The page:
The most distinct vocalization is the song of the male marking the reproductive season, often called “singing” as opposed to “gobbling” of the Wild Turkey (Meleagris gallopavo). The distinctive song is preempted by 3-7 deep drumming sounds followed by a unique trill conducted with the head and neck in a vertical position. Leopold (1959) phonetically describes the vocalization as, “ting-ting-ting—co-on-cot-zitl-glung,” illustrating the difficulty of describing the call in words. This vocalization is only made by males and takes place from the ground and roost trees during the breeding season. When singing, males extend head and neck straight up into the air. The singing is heard most frequently in the early morning (Gonzalez et al. 1996). Steadman et al. (1979) estimated that the singing vocalization could be heard from a distance of 500 m.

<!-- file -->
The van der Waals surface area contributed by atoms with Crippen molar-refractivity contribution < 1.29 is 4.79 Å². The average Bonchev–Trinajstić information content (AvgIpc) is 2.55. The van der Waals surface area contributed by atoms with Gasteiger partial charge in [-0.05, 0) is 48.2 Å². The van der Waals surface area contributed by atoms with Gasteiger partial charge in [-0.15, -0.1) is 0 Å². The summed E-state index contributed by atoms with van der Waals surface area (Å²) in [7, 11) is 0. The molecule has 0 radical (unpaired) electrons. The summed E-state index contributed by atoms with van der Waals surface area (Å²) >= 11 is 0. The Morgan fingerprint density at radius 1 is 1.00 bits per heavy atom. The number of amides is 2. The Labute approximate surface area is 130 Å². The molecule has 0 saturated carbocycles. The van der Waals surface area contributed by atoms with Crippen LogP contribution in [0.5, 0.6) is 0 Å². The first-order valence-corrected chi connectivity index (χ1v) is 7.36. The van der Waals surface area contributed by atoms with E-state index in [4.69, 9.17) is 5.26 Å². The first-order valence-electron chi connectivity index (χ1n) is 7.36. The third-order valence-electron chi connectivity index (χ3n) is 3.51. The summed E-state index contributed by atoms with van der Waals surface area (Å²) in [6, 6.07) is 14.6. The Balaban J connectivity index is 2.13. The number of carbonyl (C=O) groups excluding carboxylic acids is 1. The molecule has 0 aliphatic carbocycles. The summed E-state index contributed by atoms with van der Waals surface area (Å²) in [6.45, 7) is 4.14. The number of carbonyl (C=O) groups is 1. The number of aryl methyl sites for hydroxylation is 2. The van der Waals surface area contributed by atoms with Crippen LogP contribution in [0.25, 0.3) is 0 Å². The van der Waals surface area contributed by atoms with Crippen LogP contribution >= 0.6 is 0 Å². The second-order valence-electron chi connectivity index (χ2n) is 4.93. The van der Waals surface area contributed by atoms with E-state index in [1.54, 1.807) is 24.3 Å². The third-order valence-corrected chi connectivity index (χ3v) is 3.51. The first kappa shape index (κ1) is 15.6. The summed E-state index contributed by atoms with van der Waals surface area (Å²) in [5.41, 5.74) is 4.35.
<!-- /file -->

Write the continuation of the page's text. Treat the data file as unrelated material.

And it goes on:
Steadman et al. (1979) identified five additional vocalization made by Ocellated Turkeys:
Put: A short, low, nasal call, the put given by males and females used as an alarm call or to locate other turkeys. Puts were given at frequencies ranging from 6-30 per minute. Steadman et al. (1979) also noted that birds occasionally emitted this call once while on the roost.
Whistle: A high call of approximately 0.5 seconds given by females and yearling males. Vocalization observed frequently in forest habitats and presumably used as a locator call.
Beep: Resembling the call of the American Woodcock (Philohela minor); function unknown.
Hee-haw: A nasal call of two notes.
Canada goose call: A highly pitched yell that may decrease in pitch at the end of the vocalization and is similar to the call of the Canada Goose (Branta canadensis).
Taylor et al. (2009) reports that Ocellated Turkeys are not as vocal as Wild Turkeys and suggests that this may be a predator avoidance strategy. The majority of calling takes place from the ground. Males will also frequently sing from the roost during the reproductive season.